Popular npm Project Used by Millions Hijacked in Supply-Chain Attack

Last week, Sonatype reported our discovery of three malicious npm cryptomining packages on npm: klow, klown, and okhsa. These packages, which infiltrated the npm registry between October 12th and 15th, installed Monero miners on Windows, macOS, and Linux machines. Interestingly, at least one of these packages was seen impersonating a popular, legitimate library called “ua-parser-js.”

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By Friday, the maintainer of the real “ua-parser-js” surprisingly announced the project had been hijacked—with versions 0.7.29, 0.8.0, 1.0.0 of the package now laced with cryptominers.

Sonatype’s security research team has cataloged these versions under Sonatype-2021-1529 in our data.

Based on the announcement, the cause of the hijack seems to be an npm account takeover:

“I believe someone was hijacking my npm account and published some compromised packages (0.7.29, 0.8.0, 1.0.0) which will probably install malware,” announced Faisal Salman, the developer behind “ua-parser-js.”

The real “ua-parser-js” has been downloaded almost a billion times to date and gets over 7 million weekly downloads. Big tech companies, including Facebook, Amazon, Microsoft, Google, Instagram, Mozilla, Elastic, Intuit, Slack, and Reddit are just some of the names depending on the library. These significant factors make the incident a concerning supply-chain attack among a series of attacks against open source ecosystems seen in the last year.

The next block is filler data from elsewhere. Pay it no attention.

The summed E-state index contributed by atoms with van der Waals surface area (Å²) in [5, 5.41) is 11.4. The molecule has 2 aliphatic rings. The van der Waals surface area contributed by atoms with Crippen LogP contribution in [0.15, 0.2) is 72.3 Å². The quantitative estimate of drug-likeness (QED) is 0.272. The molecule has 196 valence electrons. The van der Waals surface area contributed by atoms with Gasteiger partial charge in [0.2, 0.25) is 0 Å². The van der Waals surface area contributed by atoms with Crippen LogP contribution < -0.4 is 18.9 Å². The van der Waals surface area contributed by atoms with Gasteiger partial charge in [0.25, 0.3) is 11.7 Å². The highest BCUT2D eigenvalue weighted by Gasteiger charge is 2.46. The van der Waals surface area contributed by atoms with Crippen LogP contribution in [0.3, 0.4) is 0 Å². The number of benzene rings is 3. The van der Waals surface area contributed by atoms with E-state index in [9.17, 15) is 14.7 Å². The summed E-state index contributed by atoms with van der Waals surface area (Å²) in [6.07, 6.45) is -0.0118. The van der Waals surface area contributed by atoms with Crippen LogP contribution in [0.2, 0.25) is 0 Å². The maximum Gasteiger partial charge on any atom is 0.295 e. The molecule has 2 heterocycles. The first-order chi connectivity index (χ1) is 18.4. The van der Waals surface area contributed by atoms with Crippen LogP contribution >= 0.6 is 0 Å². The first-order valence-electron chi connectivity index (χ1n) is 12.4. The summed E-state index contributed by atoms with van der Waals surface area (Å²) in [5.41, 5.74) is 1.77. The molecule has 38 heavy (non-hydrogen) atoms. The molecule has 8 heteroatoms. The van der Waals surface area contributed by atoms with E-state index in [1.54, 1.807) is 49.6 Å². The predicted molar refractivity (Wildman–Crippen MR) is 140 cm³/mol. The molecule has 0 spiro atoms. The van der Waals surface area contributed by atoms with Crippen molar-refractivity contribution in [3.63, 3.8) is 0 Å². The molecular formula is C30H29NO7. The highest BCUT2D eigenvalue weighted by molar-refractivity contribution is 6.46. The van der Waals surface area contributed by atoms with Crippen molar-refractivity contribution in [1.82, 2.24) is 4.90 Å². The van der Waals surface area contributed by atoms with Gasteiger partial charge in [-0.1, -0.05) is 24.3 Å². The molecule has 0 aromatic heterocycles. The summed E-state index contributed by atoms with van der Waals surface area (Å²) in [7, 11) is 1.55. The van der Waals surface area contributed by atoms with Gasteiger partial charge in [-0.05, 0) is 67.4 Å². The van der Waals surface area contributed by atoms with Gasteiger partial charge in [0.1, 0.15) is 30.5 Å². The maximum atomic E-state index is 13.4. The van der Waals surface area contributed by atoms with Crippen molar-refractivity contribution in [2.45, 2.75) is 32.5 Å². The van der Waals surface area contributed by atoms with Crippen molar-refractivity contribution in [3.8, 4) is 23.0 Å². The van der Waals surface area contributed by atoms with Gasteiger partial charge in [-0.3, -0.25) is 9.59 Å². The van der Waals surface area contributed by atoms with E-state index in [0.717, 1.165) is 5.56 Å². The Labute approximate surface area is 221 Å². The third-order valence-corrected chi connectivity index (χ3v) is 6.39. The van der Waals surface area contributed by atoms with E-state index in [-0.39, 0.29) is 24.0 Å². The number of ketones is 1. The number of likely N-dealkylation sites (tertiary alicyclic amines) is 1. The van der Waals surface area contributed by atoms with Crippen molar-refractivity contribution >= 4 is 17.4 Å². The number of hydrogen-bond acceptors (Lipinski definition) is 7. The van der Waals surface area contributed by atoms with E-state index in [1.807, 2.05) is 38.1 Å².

For example, Facebook’s “fbjs” library that itself gets over 5 million weekly downloads on npm alone, has “ua-parser-js” listed as a dependency

Identical cryptominers found, along with password stealers

Sonatype’s analysis identified the cryptominers present in the hijacked “ua-parser-js” versions to have the same file names (jsextension, jsextension.exe) and file hashes as the miners found in the three malicious packages identified by us last week. This indicates a possible link to the same threat actor.

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